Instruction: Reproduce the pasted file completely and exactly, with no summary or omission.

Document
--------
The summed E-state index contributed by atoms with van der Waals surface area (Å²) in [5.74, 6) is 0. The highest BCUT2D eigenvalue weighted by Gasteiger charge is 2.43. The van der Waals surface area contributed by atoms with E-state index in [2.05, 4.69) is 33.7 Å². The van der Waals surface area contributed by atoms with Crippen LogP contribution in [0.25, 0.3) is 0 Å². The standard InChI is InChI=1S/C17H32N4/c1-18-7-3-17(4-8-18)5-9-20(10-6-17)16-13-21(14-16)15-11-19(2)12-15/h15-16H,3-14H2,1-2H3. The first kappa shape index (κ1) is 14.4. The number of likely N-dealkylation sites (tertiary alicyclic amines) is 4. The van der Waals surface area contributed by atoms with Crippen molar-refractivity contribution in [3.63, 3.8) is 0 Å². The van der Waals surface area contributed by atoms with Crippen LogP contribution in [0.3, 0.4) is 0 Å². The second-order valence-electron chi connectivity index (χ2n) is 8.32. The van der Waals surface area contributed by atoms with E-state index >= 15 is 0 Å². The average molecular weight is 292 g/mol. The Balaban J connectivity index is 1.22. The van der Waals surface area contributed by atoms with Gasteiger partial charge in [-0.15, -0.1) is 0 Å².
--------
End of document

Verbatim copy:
The summed E-state index contributed by atoms with van der Waals surface area (Å²) in [5.74, 6) is 0. The highest BCUT2D eigenvalue weighted by Gasteiger charge is 2.43. The van der Waals surface area contributed by atoms with E-state index in [2.05, 4.69) is 33.7 Å². The van der Waals surface area contributed by atoms with Crippen LogP contribution in [0.25, 0.3) is 0 Å². The standard InChI is InChI=1S/C17H32N4/c1-18-7-3-17(4-8-18)5-9-20(10-6-17)16-13-21(14-16)15-11-19(2)12-15/h15-16H,3-14H2,1-2H3. The first kappa shape index (κ1) is 14.4. The number of likely N-dealkylation sites (tertiary alicyclic amines) is 4. The van der Waals surface area contributed by atoms with Crippen molar-refractivity contribution in [3.63, 3.8) is 0 Å². The van der Waals surface area contributed by atoms with Crippen LogP contribution in [0.3, 0.4) is 0 Å². The second-order valence-electron chi connectivity index (χ2n) is 8.32. The van der Waals surface area contributed by atoms with E-state index >= 15 is 0 Å². The average molecular weight is 292 g/mol. The Balaban J connectivity index is 1.22. The van der Waals surface area contributed by atoms with Gasteiger partial charge in [-0.15, -0.1) is 0 Å².